Instead of perpetuating payroll taxes and corporate welfare such as the government topping up poor wages, a charge on company profits could be used to rebalance employment and compensation practices. For example: by linking their contribution to the proportion of employees on below an accepted living wage; the greater the number below the living wage, the higher the tax charged, and vice versa. Since the money would have to be spent one way or the other most employers would opt to increase wages rather than pay more tax. This would alter the perception that restricting earnings to the statutory minimum is somehow sanctioned by the state and society. It would improve the lot of many poorly paid workers, helping to narrow the pay and wealth gaps. At no extra cost this would bring money into the economy helping to fuel commerce. And, importantly, it would reduce calls on welfare and in-work benefits paid for through the tax system. The provision of training, child care and other facilities at work could also be rewarded by lower tax, to reflect the resulting benefits and savings to the community.

Similar mechanisms could also be used to counter corporate behavior that exacerbates the wealth gap, such as making huge bonuses part of general compensation packages or giving institutional shareholders massive dividends while cutting pay. At its crudest, this could be done by mirroring these payments with an impost: matching bonuses or dividends with an equal amount in tax. For every extra million paid to an executive or shareholder a million would go to the community. Shareholder pressure would then be far more likely to curb the excesses of fat cat directors (we are starting to see some kick back here), who are often in control of their own pay and rewards but also remain answerable to general meetings. If these rises and bonuses were paid anyway, the public would benefit from the ‘greed tax’. Deferred equity is often used to avoid paying income tax on golden handshakes, golden handcuffs and other gold-plated arrangements typical of the ‘heads I win, tails you lose’ approach to remuneration that helps concentrate wealth. These shares carry no real risk to the holder because they make no real investment. Shares and options used this way have a face value and would be covered by an asset tax. While any rise in their value would be treated as capital gains, any fall would be an opportunity loss, not a real one.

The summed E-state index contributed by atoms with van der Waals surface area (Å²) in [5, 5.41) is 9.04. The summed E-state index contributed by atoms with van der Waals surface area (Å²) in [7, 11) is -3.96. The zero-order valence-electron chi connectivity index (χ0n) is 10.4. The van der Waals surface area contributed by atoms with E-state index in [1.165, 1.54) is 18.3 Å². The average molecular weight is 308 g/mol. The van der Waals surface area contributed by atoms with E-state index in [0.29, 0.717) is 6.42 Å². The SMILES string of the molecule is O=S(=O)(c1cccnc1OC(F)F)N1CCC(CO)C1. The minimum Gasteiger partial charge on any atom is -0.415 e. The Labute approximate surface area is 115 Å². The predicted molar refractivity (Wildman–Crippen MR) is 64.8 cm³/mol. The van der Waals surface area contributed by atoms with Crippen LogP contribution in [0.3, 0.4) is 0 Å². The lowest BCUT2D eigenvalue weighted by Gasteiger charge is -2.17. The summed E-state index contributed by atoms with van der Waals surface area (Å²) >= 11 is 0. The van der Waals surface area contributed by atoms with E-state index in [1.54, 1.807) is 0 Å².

It should be the aim of us all to encourage corporate social responsibility. Companies will be able to reduce their Corporate Social Contribution through social offsetting if they implement socially responsible practices. These could include:

  • Diversity in pay levels
  • Payment of living wage
  • Company shareholding schemes
  • Active schemes to reward other stakeholders
  • Disproportionate political contributions
  • Flexible working options
  • Positive practices regarding part-time workers
  • Use of renewable energy
  • Staff welfare, pensions, birth leave, compassionate leave
  • Fair dividend levels/shareholder distribution
  • Training plans
  • Childcare facilities/funding
  • Retaining profits in countries where it was created
  • Signing up to an international fair tax agreement

Basically ‘good’ companies will contribute less in public revenue as they are making a social contribution which otherwise the government would have to undertake. These ‘good’ companies are saving the government and taxpayers money by taking on responsibilities themselves and giving their stakeholders, mainly in this case the workforce, more freedom. It would not be too difficult to set these socially responsible standards as there are already many rating companies set up to do just this. This could be the basis for a code for a compassionate and socially responsible capitalist system and provide significant incentives for companies to act in the best interest of stakeholders not just the shareholders.

If you would like more details of exactly how this could be done and how we could all work together to create a sustainable economy with greater social justice then have a read of my new book: From Here to Prosperity

Read the introduction to Tom’s series of blog posts here.

Read Making Wealth Fair, Tom’s first blog post here.